1. The newspaper was to clearly print in every issue the name of the printer, the editor and the proprietor.
  2. The publisher was to submit all material for pre-censorship to the Secretary to the Government.
  3. The breach of these rules was punishable with immediate deportation.

In 1807 the Censorship Act was extended to cover journals, pamphlets and even books. The relaxation of press restrictions came under Lord Hastings.

Licensing regulation Act, 1823

Adams’s brief administration of seven months was marked by great energy, but it is remembered only by his illiberal proceedings against the press, and his vindictive persecution of Mr. Buckingham, who had come out to Calcutta in 1818, and established the “Calcutta Journal.” It was the ablest newspaper which had ever appeared in India, and gave a higher tone and a deeper interest to journalism.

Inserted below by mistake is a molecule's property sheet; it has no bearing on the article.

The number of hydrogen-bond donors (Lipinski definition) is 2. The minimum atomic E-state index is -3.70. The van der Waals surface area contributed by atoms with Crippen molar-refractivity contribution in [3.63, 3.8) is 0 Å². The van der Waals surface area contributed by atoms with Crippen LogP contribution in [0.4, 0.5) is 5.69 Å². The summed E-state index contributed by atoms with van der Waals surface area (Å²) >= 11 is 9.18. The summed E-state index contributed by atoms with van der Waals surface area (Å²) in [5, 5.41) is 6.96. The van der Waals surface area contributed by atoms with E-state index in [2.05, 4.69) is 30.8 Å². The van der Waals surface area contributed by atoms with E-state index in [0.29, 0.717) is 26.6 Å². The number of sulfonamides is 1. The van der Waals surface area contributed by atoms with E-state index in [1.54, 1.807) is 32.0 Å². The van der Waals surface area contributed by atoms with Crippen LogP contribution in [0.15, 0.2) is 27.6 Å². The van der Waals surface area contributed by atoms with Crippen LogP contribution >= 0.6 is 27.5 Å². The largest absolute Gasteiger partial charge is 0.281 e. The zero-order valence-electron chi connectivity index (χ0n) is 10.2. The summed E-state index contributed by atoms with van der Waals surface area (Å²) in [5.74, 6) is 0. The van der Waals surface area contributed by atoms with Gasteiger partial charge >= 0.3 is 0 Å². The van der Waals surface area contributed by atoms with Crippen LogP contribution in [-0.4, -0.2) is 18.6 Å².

The editor, availing himself of the liberty granted to the press by Lord Hastings, commented on public measures with great boldness, and sometimes with a degree of severity which was considered dangerous.

But the great offence of the Journal consisted in the freedom of its remarks on some of the leading members of Government. They had been nursed in the lap of despotism, and their feelings of official complacency were rudely disturbed by the sarcasms inflicted on them.

A Regulation was accordingly passed in April, 1823, which completely extinguished the “freedom of unlicensed printing,” but the Calcutta Journal continued to write with the same spirit as before.